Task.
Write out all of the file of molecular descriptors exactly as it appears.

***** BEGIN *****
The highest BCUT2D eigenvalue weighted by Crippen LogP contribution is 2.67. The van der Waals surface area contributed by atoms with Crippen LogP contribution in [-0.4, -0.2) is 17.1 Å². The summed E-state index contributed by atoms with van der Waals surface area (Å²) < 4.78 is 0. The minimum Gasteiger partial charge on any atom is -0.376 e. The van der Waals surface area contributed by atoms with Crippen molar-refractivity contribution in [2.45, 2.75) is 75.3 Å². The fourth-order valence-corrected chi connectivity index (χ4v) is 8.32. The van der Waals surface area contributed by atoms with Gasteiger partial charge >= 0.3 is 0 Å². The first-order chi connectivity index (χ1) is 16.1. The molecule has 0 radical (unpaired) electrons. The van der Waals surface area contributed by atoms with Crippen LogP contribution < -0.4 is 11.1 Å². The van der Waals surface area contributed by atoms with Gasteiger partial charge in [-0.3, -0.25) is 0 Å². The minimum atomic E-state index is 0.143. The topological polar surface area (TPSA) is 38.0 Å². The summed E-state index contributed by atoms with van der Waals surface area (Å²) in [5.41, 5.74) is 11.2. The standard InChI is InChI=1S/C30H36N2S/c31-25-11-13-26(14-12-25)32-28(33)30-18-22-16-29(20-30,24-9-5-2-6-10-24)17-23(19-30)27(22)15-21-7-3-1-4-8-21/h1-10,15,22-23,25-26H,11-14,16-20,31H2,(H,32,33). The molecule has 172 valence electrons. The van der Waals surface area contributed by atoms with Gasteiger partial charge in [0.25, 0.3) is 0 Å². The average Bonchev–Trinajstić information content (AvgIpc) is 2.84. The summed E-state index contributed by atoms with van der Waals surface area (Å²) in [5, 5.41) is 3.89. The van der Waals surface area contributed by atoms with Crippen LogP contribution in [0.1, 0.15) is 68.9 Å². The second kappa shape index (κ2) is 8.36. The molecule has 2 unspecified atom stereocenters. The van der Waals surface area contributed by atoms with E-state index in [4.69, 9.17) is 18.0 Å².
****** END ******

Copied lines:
The highest BCUT2D eigenvalue weighted by Crippen LogP contribution is 2.67. The van der Waals surface area contributed by atoms with Crippen LogP contribution in [-0.4, -0.2) is 17.1 Å². The summed E-state index contributed by atoms with van der Waals surface area (Å²) < 4.78 is 0. The minimum Gasteiger partial charge on any atom is -0.376 e. The van der Waals surface area contributed by atoms with Crippen molar-refractivity contribution in [2.45, 2.75) is 75.3 Å². The fourth-order valence-corrected chi connectivity index (χ4v) is 8.32. The van der Waals surface area contributed by atoms with Gasteiger partial charge >= 0.3 is 0 Å². The first-order chi connectivity index (χ1) is 16.1. The molecule has 0 radical (unpaired) electrons. The van der Waals surface area contributed by atoms with Crippen LogP contribution < -0.4 is 11.1 Å². The van der Waals surface area contributed by atoms with Gasteiger partial charge in [-0.3, -0.25) is 0 Å². The minimum atomic E-state index is 0.143. The topological polar surface area (TPSA) is 38.0 Å². The summed E-state index contributed by atoms with van der Waals surface area (Å²) in [5.41, 5.74) is 11.2. The standard InChI is InChI=1S/C30H36N2S/c31-25-11-13-26(14-12-25)32-28(33)30-18-22-16-29(20-30,24-9-5-2-6-10-24)17-23(19-30)27(22)15-21-7-3-1-4-8-21/h1-10,15,22-23,25-26H,11-14,16-20,31H2,(H,32,33). The molecule has 172 valence electrons. The van der Waals surface area contributed by atoms with Gasteiger partial charge in [0.25, 0.3) is 0 Å². The average Bonchev–Trinajstić information content (AvgIpc) is 2.84. The summed E-state index contributed by atoms with van der Waals surface area (Å²) in [5, 5.41) is 3.89. The van der Waals surface area contributed by atoms with Crippen LogP contribution in [0.1, 0.15) is 68.9 Å². The second kappa shape index (κ2) is 8.36. The molecule has 2 unspecified atom stereocenters. The van der Waals surface area contributed by atoms with E-state index in [4.69, 9.17) is 18.0 Å².